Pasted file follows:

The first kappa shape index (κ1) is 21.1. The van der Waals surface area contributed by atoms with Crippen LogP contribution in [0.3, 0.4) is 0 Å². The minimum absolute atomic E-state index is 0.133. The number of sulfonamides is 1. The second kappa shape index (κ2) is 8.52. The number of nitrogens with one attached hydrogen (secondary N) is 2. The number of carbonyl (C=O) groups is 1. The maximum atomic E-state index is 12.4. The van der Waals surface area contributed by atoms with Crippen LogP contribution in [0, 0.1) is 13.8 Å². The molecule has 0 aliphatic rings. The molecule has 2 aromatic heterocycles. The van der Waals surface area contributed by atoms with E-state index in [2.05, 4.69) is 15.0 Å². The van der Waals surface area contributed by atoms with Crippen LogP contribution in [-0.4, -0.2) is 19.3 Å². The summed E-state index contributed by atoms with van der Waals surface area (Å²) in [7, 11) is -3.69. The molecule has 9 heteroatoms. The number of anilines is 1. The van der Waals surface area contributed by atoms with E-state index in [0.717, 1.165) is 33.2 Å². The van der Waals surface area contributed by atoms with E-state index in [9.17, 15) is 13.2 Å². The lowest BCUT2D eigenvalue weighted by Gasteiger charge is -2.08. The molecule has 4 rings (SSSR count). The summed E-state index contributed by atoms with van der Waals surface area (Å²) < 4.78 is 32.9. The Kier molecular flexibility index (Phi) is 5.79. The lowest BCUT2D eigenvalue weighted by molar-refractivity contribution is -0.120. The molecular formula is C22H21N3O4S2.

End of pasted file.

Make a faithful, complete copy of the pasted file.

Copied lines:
The first kappa shape index (κ1) is 21.1. The van der Waals surface area contributed by atoms with Crippen LogP contribution in [0.3, 0.4) is 0 Å². The minimum absolute atomic E-state index is 0.133. The number of sulfonamides is 1. The second kappa shape index (κ2) is 8.52. The number of nitrogens with one attached hydrogen (secondary N) is 2. The number of carbonyl (C=O) groups is 1. The maximum atomic E-state index is 12.4. The van der Waals surface area contributed by atoms with Crippen LogP contribution in [0, 0.1) is 13.8 Å². The molecule has 0 aliphatic rings. The molecule has 2 aromatic heterocycles. The van der Waals surface area contributed by atoms with E-state index in [2.05, 4.69) is 15.0 Å². The van der Waals surface area contributed by atoms with Crippen LogP contribution in [-0.4, -0.2) is 19.3 Å². The summed E-state index contributed by atoms with van der Waals surface area (Å²) in [7, 11) is -3.69. The molecule has 9 heteroatoms. The number of anilines is 1. The van der Waals surface area contributed by atoms with E-state index in [0.717, 1.165) is 33.2 Å². The van der Waals surface area contributed by atoms with E-state index in [9.17, 15) is 13.2 Å². The lowest BCUT2D eigenvalue weighted by Gasteiger charge is -2.08. The molecule has 4 rings (SSSR count). The summed E-state index contributed by atoms with van der Waals surface area (Å²) < 4.78 is 32.9. The Kier molecular flexibility index (Phi) is 5.79. The lowest BCUT2D eigenvalue weighted by molar-refractivity contribution is -0.120. The molecular formula is C22H21N3O4S2.